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How to Make Japanese Festival Foods: Yakisoba

Yakisoba is one of the easiest festival foods to make at home outside of Japan. Try this quick recipe for a taste of Japanese matsuri, wherever you are in the world.

By 3 min read 2

At Japanese festivals both in Japan and across the world, it would be unusual not to stumble across a yakisoba stall – the stir-fried noodle dish is a matsuri classic. Every year in Ireland I participate in a festival dedicated to showcasing Japanese food and culture called “Experience Japan”. I always look forward to trying the yakisoba at the event; the queues are long but it’s worth the wait.

Yakisoba is probably one of the easiest festival foods to cook in your kitchen at home, wherever you live. I remember my first apartment in Japan was in a company dorm and the kitchen was tiny! I had to try to limit the number of pots and pans I used when cooking so yakisoba was perfect. It was one of the first Japanese dishes that I cooked after I arrived in Japan and it was such a success that I started to make it quite often (probably too often).

Similar to my okonomiyaki recipe, you can use your favorite ingredients for this. Meat and/or seafood goes really well, especially pork belly if you can get it.

Person making yakisoba at a Japanese festival

Yakisoba recipe

Serves 2


  • 2 bundles or portions of egg or ramen noodles (卵麺 ramen)
  • Vegetable oil (植物油 shokubutsuabura)
  • 1 medium onion, peeled and finely sliced (卵麺 tamanegi)
  • 2 cloves of garlic, peeled and finely diced (ニンニクnin’niku)
  • 1 thumb-size piece of ginger, peeled and grated (生姜 shōga)
  • Large handful of savoy cabbage leaves, washed and finely chopped (キャベツ kyabetsu)
  • 2 medium carrots, peeled and cut julienne style (人参 ninjin)
  • Large handful of beansprouts, washed (もやし moyashi)

For the sauce *

  • 4 tablespoons water
  • 3 tablespoons tomato ketchup (トマトケチャップtomatokyatsupu
  • 3 tablespoons Worcestershire sauce (ウスターソースusutahsousu)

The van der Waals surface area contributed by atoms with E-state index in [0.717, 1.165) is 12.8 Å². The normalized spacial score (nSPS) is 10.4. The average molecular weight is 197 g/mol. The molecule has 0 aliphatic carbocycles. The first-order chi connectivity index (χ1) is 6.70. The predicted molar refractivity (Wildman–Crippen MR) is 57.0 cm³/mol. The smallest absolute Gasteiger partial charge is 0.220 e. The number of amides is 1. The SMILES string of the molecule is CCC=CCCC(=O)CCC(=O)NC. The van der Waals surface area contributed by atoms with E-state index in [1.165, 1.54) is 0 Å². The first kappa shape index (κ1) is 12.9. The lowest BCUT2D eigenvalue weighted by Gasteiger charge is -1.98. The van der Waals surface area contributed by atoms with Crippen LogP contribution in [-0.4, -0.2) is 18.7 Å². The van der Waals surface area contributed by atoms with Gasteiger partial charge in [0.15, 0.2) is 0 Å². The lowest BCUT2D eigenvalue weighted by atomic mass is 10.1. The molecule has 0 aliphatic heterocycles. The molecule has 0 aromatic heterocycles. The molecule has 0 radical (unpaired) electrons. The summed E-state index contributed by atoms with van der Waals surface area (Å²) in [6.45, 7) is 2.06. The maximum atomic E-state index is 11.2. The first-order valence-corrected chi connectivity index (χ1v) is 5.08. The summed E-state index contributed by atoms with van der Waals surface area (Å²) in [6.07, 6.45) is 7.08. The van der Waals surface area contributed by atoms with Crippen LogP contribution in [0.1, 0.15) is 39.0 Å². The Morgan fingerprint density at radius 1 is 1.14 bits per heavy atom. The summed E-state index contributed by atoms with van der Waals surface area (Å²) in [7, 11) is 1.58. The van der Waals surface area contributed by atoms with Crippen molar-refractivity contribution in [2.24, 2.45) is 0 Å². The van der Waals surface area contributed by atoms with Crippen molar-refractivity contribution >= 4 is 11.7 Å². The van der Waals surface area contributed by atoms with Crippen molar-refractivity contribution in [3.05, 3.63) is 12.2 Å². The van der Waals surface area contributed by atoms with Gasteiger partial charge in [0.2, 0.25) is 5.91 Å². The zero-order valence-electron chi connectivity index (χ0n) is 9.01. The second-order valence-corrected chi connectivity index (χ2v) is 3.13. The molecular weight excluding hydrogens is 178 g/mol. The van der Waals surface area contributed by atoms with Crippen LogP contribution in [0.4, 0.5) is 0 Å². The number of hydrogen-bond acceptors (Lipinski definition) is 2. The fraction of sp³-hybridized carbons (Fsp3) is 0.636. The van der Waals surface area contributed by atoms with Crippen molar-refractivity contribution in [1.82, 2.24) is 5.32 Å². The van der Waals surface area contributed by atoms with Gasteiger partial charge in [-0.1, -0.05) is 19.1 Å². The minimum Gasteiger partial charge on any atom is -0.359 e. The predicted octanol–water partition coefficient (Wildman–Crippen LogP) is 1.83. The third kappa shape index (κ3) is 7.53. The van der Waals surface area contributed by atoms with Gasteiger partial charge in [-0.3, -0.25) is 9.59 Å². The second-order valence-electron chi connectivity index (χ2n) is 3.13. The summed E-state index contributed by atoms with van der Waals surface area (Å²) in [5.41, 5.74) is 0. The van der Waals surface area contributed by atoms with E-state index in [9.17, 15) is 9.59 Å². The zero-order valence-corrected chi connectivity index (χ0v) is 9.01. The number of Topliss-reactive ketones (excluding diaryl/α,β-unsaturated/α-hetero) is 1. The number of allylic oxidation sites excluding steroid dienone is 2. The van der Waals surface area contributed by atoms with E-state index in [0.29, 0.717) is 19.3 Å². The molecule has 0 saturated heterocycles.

• 1 tablespoon sake or red wine (日本酒nihonshu) / (赤ワインakawain
  • 1 tablespoon soy sauce (しょうゆshouyu)
  • 1 teaspoon sugar (砂糖satou

*You can also buy ready-made yakisoba sauce in Japan or a dried seasoning is included in some of the yakisoba noodle packs. They are very convenient but I prefer to make my own from scratch.

To garnish

Milled nori or dillisk seaweed (青のりaonori
Beni shoga (red pickled ginger) (紅生姜beni shoga


  1. To make the home-made yakisoba sauce, put all the ingredients in a small saucepan and simmer for about 10 minutes on a medium heat until the sauce thickens to the same consistency as tomato ketchup. Set aside.
  2. Cook the noodles according to the pack instructions, then set aside. Heat some vegetable oil in a frying pan or wok and fry the onion for a minute. Then add the garlic and ginger along with the cabbage and fry for a minute or so before adding the carrots and beansprouts. Don’t overcook the vegetables so they keep their crunchy texture.
  3. Toss the noodles and sauce into the stir-fry and mix well, continuing to fry for a few minutes.
  4. Top with milled nori or dillisk seaweed and beni shoga.

Have you ever heard of yakisoba-pan? It’s a hotdog style bread roll stuffed with yakisoba. For people who have never lived in Japan it might sound strange to put noodles in a sandwich but it’s a popular fast food for Japanese people. You can make your own. Just simply place a handful of your cooked yakisoba into a buttered roll and enjoy!

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  • gabrielle says:

    Are the noodles supposed to be cooked or raw?

    • Fiona Uyema says:

      Hi Gabrielle depending on the type of noodles you buy they may need to be cooked before adding to the stir-fry or they may be precooked (in this case you just need to rinse them in boiling water). Always read the cooking instructions on the back of the noodle packaging. I hope this helps. Fiona



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